Open invitation to a workshop in Amman: Middle Eastern Participation and Presence in Wikipedia
Your voice matters. Come and share your experience and opinions about Wikipedia with other Wikipedians, wiki producers, researchers, and representatives from the Wikimedia Foundation during a two-day workshop.
The goal of the workshop is to talk about and understand the most significant barriers to participation in Wikipedia in the Middle East and North Africa. As such, we would love to hear from you if you meet any of the following criteria:
- A Wikipedian who edits Arabic Wikipedia
- A Wikipedian who edits Wikipedia (in any languages) on articles about the Middle East
- Someone who translates articles between any of the following language versions in Wikipedia: Arabic, Egyptian Arabic, English, French, Hebrew, Persian.
- Someone who is eager to get more involved with the project, and would like to meet people with similar ambitions.
- Someone that would like to give a short talk or presentation to other Wikipedians from the region (e.g. about conflict or marginalization, barriers to participation, and circumvention strategies and tools).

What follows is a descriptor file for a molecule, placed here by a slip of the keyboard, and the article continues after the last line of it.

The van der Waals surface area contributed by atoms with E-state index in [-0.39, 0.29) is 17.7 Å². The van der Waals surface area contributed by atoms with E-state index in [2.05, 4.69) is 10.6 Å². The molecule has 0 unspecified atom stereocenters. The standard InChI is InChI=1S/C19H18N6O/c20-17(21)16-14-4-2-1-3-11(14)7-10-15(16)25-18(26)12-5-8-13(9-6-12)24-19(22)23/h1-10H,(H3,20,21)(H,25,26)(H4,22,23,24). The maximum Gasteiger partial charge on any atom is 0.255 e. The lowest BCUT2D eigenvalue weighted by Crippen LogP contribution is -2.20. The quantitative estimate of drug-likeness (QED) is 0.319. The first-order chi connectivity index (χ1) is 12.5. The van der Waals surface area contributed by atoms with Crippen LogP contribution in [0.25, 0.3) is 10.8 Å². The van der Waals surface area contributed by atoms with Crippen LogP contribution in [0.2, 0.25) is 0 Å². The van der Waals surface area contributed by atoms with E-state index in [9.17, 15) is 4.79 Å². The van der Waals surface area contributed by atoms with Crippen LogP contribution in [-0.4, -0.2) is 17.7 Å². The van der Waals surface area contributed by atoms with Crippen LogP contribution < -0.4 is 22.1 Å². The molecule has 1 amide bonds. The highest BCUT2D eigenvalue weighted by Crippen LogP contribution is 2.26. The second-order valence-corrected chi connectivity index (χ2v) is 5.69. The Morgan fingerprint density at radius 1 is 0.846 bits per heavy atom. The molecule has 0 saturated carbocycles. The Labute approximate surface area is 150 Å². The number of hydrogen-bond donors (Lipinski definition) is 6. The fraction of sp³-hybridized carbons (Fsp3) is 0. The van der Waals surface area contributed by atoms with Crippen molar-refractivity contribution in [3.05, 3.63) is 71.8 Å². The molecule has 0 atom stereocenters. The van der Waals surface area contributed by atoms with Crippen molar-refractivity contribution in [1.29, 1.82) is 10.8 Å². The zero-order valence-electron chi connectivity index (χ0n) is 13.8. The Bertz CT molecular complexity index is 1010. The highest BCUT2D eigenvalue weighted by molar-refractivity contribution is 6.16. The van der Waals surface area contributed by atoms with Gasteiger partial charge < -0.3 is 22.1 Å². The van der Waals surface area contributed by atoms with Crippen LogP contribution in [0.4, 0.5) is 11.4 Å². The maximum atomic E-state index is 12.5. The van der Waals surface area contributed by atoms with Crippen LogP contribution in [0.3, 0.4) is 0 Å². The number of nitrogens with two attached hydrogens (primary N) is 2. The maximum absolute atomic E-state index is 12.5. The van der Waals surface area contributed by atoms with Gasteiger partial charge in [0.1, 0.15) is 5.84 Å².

The workshop will have limited space available, so we ask everyone to submit a one page letter detailing why your participation will benefit Wikipedia, the goals of the workshop, and your personal development as a contributor to Wikipedia.
Sessions and conversations will be held simultaneously in Arabic and English, and you will only need to be fluent in one of these languages to participate.
In order to facilitate participation, we have a small number of scholarships available that will support travel to (and in some cases accommodation in) Amman.
Please email Dr. Ilhem Allagui at firstname.lastname@example.org and express your interest in joining this workshop. Please discuss your experience and how involved are you with Arabic Wikipedia, you may be eligible to a travel grant to attend this workshop.
Workshop location: Jordan Media Institute- Amman, Jordan
Workshop dates: April 11-12, 2012
Mark Graham (University of Oxford)
Bernie Hogan (University of Oxford)
Ilhem Allagui (American University of Sharjah)